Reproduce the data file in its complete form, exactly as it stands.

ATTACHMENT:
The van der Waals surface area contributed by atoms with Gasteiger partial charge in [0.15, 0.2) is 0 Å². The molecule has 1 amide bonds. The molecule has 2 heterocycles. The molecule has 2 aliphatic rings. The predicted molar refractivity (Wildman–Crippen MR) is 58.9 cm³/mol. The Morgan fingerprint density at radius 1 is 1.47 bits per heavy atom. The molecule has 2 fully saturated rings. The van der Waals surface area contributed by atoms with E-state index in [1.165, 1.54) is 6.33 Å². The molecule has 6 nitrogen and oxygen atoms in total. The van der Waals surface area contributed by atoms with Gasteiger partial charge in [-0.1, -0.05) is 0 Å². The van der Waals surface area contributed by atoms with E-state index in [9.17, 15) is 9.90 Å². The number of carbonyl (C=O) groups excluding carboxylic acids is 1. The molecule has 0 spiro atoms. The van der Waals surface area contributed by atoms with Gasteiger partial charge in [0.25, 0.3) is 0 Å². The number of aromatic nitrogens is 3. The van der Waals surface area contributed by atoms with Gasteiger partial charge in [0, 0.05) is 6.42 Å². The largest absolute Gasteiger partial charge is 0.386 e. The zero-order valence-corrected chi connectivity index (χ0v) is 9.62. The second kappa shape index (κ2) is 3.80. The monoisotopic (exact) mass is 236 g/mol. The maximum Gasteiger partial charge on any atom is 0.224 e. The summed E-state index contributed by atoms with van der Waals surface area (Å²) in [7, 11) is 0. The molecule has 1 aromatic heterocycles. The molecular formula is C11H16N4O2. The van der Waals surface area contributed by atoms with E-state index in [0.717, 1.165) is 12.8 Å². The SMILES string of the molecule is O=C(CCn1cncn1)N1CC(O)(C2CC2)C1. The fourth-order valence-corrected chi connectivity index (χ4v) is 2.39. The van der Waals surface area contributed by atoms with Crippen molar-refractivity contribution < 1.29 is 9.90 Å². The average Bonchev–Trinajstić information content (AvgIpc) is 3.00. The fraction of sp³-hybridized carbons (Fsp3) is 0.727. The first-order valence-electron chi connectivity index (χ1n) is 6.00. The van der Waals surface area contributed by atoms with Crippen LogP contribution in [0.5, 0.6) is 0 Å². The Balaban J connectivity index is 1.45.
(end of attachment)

The van der Waals surface area contributed by atoms with Gasteiger partial charge in [0.15, 0.2) is 0 Å². The molecule has 1 amide bonds. The molecule has 2 heterocycles. The molecule has 2 aliphatic rings. The predicted molar refractivity (Wildman–Crippen MR) is 58.9 cm³/mol. The Morgan fingerprint density at radius 1 is 1.47 bits per heavy atom. The molecule has 2 fully saturated rings. The van der Waals surface area contributed by atoms with E-state index in [1.165, 1.54) is 6.33 Å². The molecule has 6 nitrogen and oxygen atoms in total. The van der Waals surface area contributed by atoms with Gasteiger partial charge in [-0.1, -0.05) is 0 Å². The van der Waals surface area contributed by atoms with E-state index in [9.17, 15) is 9.90 Å². The number of carbonyl (C=O) groups excluding carboxylic acids is 1. The molecule has 0 spiro atoms. The van der Waals surface area contributed by atoms with Gasteiger partial charge in [0.25, 0.3) is 0 Å². The number of aromatic nitrogens is 3. The van der Waals surface area contributed by atoms with Gasteiger partial charge in [0, 0.05) is 6.42 Å². The largest absolute Gasteiger partial charge is 0.386 e. The zero-order valence-corrected chi connectivity index (χ0v) is 9.62. The second kappa shape index (κ2) is 3.80. The monoisotopic (exact) mass is 236 g/mol. The maximum Gasteiger partial charge on any atom is 0.224 e. The summed E-state index contributed by atoms with van der Waals surface area (Å²) in [7, 11) is 0. The molecule has 1 aromatic heterocycles. The molecular formula is C11H16N4O2. The van der Waals surface area contributed by atoms with E-state index in [0.717, 1.165) is 12.8 Å². The SMILES string of the molecule is O=C(CCn1cncn1)N1CC(O)(C2CC2)C1. The fourth-order valence-corrected chi connectivity index (χ4v) is 2.39. The van der Waals surface area contributed by atoms with Crippen molar-refractivity contribution < 1.29 is 9.90 Å². The average Bonchev–Trinajstić information content (AvgIpc) is 3.00. The fraction of sp³-hybridized carbons (Fsp3) is 0.727. The first-order valence-electron chi connectivity index (χ1n) is 6.00. The van der Waals surface area contributed by atoms with Crippen LogP contribution in [0.5, 0.6) is 0 Å². The Balaban J connectivity index is 1.45.